A Boston Police officer who was already on probation for a domestic-violence incident and who was arrested yesterday on new domestic-violence charges had the more serious of the two charges dismissed before his arraignment after his attorney convinced a Dorchester Municipal Court judge that pavement is not considered a dangerous weapon in Massachusetts.
The Suffolk County District Attorney's office today filed a motion asking the judge, whom it did not name, to reconsider, because, in fact, Massachusetts does consider pavement a dangerous weapon if somebody is slamming somebody else's head into it.
Alexis Herrera-Brea, on the force since 2017, was arrested yesterday on charges of assault and battery with a dangerous weapon, a felony, and domestic assault and battery, a misdemeanor, for an incident sometime this year involving what police called "a non-intimate family member."
In its request to restore the felony charge, prosecutors wrote:
[T]here are sufficient facts to establish probable cause to believe that the defendant intended to inflict serious harm by slamming the alleged victim into the ground of a driveway with such force that he (the alleged victim) thought he might have a concussion.
Before his arraignment yesterday, Herrera-Brea's attorney, Benjamin Megrian, asked the judge to dismiss the more serious charge because of a 1996 court decision, also centered on a man pounding somebody's head into pavement, that pavement is not legally a dangerous weapon, essentially because pavement is just part of the surroundings, not a weapon that an attacker directly controls.
The DA's office says the judge refused to give a prosecutor more than a few minutes to research the case and then dismissed the charge at a hearing yesterday afternoon.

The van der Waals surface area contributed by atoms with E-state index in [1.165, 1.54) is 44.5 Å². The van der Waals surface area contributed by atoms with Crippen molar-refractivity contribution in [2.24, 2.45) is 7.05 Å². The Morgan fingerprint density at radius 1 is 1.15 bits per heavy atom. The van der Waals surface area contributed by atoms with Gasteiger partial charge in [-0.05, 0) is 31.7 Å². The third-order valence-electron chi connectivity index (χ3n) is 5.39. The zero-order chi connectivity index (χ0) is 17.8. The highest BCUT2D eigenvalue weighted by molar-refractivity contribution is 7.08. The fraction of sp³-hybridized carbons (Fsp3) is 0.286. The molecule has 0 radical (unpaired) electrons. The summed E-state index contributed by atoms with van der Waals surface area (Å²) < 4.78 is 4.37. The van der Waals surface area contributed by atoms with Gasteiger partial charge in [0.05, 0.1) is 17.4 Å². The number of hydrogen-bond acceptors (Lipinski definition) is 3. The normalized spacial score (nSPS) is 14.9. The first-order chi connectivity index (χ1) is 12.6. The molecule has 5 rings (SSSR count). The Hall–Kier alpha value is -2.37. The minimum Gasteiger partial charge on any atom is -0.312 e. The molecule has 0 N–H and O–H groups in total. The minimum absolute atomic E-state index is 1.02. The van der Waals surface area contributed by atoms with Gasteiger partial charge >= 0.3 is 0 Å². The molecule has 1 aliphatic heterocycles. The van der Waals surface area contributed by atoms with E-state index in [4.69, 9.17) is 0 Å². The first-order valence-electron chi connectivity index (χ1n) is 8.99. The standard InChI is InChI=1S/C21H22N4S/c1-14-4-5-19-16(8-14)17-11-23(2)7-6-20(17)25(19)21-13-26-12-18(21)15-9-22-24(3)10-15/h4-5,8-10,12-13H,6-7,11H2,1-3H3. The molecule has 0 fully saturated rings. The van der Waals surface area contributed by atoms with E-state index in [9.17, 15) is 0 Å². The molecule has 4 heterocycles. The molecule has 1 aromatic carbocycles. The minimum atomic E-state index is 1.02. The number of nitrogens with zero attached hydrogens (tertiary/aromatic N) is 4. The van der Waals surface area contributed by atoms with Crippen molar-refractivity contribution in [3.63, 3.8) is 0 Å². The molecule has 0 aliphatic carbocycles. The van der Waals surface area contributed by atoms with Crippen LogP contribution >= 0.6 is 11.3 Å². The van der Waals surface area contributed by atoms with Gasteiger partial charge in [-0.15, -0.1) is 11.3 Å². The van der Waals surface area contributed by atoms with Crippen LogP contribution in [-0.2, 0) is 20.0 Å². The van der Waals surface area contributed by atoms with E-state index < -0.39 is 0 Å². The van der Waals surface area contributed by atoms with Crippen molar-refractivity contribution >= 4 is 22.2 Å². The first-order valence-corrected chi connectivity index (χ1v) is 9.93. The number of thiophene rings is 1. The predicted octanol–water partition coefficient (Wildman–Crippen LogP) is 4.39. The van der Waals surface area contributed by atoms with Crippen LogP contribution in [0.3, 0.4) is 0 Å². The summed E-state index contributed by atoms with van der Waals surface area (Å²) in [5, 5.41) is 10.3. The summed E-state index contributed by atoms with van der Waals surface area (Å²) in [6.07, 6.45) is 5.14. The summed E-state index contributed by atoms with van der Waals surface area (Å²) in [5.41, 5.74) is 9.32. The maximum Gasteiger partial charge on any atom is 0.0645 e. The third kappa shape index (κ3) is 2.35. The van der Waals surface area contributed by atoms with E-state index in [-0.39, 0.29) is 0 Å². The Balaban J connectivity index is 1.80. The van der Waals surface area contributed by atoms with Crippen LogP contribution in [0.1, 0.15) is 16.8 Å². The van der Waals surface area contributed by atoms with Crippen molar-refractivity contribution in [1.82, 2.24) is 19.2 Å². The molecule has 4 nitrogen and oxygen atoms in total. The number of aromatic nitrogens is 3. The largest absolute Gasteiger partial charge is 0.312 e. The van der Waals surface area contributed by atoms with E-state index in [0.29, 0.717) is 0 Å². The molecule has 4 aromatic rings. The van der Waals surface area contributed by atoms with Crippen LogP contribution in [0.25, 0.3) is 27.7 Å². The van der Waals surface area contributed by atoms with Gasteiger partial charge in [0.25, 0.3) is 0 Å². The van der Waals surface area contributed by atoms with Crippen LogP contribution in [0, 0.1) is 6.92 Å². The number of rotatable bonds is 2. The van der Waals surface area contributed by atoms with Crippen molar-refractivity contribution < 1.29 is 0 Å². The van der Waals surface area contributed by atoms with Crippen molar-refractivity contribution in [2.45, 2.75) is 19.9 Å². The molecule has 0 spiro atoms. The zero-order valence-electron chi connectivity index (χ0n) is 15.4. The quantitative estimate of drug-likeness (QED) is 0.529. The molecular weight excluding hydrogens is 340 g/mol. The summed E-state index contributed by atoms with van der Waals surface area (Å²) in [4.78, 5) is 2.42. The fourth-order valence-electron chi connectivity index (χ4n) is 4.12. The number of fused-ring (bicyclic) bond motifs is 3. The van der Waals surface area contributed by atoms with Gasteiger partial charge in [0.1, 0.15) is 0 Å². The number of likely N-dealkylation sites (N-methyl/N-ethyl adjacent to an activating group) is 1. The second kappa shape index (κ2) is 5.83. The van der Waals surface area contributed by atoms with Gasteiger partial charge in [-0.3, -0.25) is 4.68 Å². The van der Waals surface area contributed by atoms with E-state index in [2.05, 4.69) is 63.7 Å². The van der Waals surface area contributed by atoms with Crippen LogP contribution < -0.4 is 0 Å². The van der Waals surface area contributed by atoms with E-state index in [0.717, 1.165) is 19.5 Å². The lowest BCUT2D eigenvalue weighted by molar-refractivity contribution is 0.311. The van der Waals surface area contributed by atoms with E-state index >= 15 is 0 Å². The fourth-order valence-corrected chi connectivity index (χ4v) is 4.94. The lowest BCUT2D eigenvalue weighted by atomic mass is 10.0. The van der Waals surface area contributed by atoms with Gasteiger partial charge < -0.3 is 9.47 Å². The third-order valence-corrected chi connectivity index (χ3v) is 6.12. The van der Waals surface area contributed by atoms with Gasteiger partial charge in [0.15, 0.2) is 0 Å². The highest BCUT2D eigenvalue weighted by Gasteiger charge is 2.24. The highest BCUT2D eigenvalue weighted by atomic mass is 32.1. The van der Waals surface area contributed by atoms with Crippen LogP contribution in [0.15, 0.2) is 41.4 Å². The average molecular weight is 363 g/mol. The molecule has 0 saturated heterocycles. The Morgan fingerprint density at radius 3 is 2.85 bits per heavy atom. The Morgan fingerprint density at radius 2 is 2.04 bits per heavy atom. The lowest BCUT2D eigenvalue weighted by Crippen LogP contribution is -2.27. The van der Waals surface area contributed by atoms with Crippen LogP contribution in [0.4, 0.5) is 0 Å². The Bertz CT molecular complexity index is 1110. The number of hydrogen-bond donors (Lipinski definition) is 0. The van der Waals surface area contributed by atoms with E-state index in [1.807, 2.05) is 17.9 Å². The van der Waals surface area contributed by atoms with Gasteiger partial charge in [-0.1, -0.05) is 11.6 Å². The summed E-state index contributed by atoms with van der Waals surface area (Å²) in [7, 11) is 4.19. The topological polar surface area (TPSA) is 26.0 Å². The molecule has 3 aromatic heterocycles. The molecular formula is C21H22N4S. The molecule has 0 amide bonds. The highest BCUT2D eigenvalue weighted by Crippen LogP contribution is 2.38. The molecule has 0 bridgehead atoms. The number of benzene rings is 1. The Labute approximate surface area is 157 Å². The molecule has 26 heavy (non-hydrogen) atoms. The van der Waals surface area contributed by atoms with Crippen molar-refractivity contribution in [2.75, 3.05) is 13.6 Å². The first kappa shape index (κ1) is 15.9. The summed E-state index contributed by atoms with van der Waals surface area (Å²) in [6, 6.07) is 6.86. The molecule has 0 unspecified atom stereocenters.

The problem is that while the Massachusetts Appeals Court did rule that pavement is not legally a dangerous weapon, the Supreme Judicial Court, which is the state's highest court, overturned that decision several months later and ruled that pavement can, in certain circumstances, including pounding somebody's head into it, be considered a dangerous weapon.
Megerian's hand-written request to dismiss the charge cited the Supreme Judicial Court ruling but used the logic of the appeals-court decision.
In a statement, DA Rachael Rollins said:
We have every intention of pursuing criminal charges in connection with this domestic violence allegation. In this case, the legal standard suggested by defense counsel had been overturned and we didn’t catch his error. Additionally, insufficient time was allowed by the Court to review the Motion to Dismiss and the legal precedent cited
In her statement, Rollins said that "Officer Herrara-Brea was on probation for an act of violence."
She did not provide details on either that case or why a police officer was allowed to remain on the force while on probation for such a charge. A list of Suffolk County law-enforcement officers facing misconduct allegations that is maintained by Rollins's office includes a listing for Herrera-Brea for assault and battery with a dangerous weapon on a family member on April 19, 2020.
Police said yesterday that Herrera-Brea was put on administrative leave yesterday.